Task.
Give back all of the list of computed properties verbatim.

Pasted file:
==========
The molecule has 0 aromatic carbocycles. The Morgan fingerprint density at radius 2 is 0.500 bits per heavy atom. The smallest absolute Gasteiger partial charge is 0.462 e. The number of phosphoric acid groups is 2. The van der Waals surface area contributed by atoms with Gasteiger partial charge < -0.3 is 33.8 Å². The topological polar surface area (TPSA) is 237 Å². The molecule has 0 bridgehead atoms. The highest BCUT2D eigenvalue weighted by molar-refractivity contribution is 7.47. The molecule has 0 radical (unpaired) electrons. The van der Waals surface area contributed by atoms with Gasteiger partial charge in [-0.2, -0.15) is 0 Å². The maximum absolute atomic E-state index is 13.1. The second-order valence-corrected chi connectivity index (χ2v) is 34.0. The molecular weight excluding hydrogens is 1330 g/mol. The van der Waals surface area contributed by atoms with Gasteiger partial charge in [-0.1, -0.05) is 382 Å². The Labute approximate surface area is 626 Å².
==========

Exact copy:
The molecule has 0 aromatic carbocycles. The Morgan fingerprint density at radius 2 is 0.500 bits per heavy atom. The smallest absolute Gasteiger partial charge is 0.462 e. The number of phosphoric acid groups is 2. The van der Waals surface area contributed by atoms with Gasteiger partial charge < -0.3 is 33.8 Å². The topological polar surface area (TPSA) is 237 Å². The molecule has 0 bridgehead atoms. The highest BCUT2D eigenvalue weighted by molar-refractivity contribution is 7.47. The molecule has 0 radical (unpaired) electrons. The van der Waals surface area contributed by atoms with Gasteiger partial charge in [-0.2, -0.15) is 0 Å². The maximum absolute atomic E-state index is 13.1. The second-order valence-corrected chi connectivity index (χ2v) is 34.0. The molecular weight excluding hydrogens is 1330 g/mol. The van der Waals surface area contributed by atoms with Gasteiger partial charge in [-0.1, -0.05) is 382 Å². The Labute approximate surface area is 626 Å².